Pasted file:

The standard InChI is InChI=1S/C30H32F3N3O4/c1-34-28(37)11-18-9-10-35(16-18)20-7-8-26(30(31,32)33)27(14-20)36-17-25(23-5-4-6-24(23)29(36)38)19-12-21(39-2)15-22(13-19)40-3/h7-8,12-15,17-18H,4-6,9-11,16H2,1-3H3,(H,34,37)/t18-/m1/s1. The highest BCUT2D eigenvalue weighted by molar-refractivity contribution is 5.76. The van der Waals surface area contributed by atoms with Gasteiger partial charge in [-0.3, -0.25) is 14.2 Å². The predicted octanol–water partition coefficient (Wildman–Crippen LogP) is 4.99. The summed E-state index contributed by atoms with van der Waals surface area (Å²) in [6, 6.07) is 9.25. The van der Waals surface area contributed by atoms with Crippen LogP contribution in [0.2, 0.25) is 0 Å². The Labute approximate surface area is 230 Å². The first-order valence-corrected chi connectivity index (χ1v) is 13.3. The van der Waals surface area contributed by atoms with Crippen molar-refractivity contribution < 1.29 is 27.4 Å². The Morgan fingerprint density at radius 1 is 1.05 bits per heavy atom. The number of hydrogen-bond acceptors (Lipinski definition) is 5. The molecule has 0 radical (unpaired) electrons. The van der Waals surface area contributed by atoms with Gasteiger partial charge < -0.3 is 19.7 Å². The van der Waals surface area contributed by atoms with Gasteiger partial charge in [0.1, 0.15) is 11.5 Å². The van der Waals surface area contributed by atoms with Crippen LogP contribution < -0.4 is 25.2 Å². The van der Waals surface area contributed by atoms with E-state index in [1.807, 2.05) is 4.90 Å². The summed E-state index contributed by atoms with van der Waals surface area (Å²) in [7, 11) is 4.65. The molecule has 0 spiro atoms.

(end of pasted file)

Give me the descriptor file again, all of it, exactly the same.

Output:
The standard InChI is InChI=1S/C30H32F3N3O4/c1-34-28(37)11-18-9-10-35(16-18)20-7-8-26(30(31,32)33)27(14-20)36-17-25(23-5-4-6-24(23)29(36)38)19-12-21(39-2)15-22(13-19)40-3/h7-8,12-15,17-18H,4-6,9-11,16H2,1-3H3,(H,34,37)/t18-/m1/s1. The highest BCUT2D eigenvalue weighted by molar-refractivity contribution is 5.76. The van der Waals surface area contributed by atoms with Gasteiger partial charge in [-0.3, -0.25) is 14.2 Å². The predicted octanol–water partition coefficient (Wildman–Crippen LogP) is 4.99. The summed E-state index contributed by atoms with van der Waals surface area (Å²) in [6, 6.07) is 9.25. The van der Waals surface area contributed by atoms with Crippen LogP contribution in [0.2, 0.25) is 0 Å². The Labute approximate surface area is 230 Å². The first-order valence-corrected chi connectivity index (χ1v) is 13.3. The van der Waals surface area contributed by atoms with Crippen molar-refractivity contribution < 1.29 is 27.4 Å². The Morgan fingerprint density at radius 1 is 1.05 bits per heavy atom. The number of hydrogen-bond acceptors (Lipinski definition) is 5. The molecule has 0 radical (unpaired) electrons. The van der Waals surface area contributed by atoms with Gasteiger partial charge < -0.3 is 19.7 Å². The van der Waals surface area contributed by atoms with Gasteiger partial charge in [0.1, 0.15) is 11.5 Å². The van der Waals surface area contributed by atoms with Crippen LogP contribution < -0.4 is 25.2 Å². The van der Waals surface area contributed by atoms with E-state index in [1.807, 2.05) is 4.90 Å². The summed E-state index contributed by atoms with van der Waals surface area (Å²) in [7, 11) is 4.65. The molecule has 0 spiro atoms.